The Bank of Canada has downgraded its projections for future growth, as Governor Tiff Macklem said he believes the path to a soft landing in the economy has narrowed.

Figures released Wednesday in the Bank of Canada’s Monetary Policy Report project growth in the gross domestic product will reach 1.2 per cent in 2023, then fall to 0.9 per cent in 2024, before rebounding to 2.5 per cent in 2025.

The projections represent a downgrade from what the central bank was expecting in its July policy report, which included growth projections of 1.8 per cent, 1.2 per cent and 2.4 per cent, respectively.

“We’ve been saying for some time that the path to a soft landing is narrow and in this projection, that path has gotten narrower,” Macklem told reporters on Wednesday.

“Our near-term inflation forecasts is a little higher, our near-term output forecast is a little lower. That path is getting narrower, but it is a path where the economy goes through a period of very weak growth and then comes out of that late 2024 and through 2025.”

Macklem made the comments came after the Bank of Canada announced an interest rate hold on Wednesday, after recent data showed a slowdown in the economy and weakening inflation.

The quarterly monetary policy report, also published Wednesday, offered further insight into the central bank’s thinking on the economy.

The report said the downgrade for 2023 came as household spending, forest fires and labour strikes took a bigger toll than previously anticipated, while the 2024 downgrade came from weaker demand for housing due to “past monetary policy tightening and higher long-term interest rates.”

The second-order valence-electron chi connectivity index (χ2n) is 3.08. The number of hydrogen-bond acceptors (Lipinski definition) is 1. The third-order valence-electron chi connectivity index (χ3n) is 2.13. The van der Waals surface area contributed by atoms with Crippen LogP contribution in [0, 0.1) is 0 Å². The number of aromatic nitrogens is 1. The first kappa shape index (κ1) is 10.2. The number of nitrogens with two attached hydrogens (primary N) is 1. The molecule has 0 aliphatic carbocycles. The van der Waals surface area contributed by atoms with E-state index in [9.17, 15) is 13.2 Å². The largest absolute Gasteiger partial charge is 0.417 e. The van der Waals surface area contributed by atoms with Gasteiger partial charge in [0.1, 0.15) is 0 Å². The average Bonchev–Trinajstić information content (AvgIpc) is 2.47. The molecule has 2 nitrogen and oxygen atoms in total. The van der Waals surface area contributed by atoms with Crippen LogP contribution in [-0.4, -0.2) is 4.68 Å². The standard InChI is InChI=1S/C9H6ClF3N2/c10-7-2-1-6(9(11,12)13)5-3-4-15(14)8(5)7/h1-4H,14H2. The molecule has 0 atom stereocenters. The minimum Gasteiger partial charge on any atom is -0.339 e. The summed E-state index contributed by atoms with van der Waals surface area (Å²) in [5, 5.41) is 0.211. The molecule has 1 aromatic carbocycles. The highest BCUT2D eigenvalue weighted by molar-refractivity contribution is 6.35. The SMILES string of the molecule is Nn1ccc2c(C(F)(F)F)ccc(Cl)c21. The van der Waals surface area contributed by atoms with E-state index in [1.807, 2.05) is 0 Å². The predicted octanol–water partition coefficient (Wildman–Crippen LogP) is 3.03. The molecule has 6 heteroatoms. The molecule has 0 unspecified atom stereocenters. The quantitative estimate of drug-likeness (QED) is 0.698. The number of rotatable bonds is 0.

“There’s less excess demand in the economy than we thought, and in fact, our measures of the demand-supply balance in the economy now are kind of mixed, which is what you’d expect as you’re approaching balance,” Macklem said. 

He said the central bank interprets those slowing trends as a reflection of rate hikes sinking into the economy – though he cautioned that “it’s hard to be super precise” about the source of the slowdown.

“Our take is, you’re seeing a little more traction from monetary policy. It was a bit slow in the beginning. The traction has picked up,” he said.

While the projections still show small growth throughout, Macklem said a recession cannot be ruled out, though the Bank of Canada is not forecasting that at this time. 

“There could certainly be some small negative quarters,” he said.

“When people say the word ‘recession’ I think what they have in mind is a steep contraction in output and a large rise in unemployment, that’s not what we’re forecasting.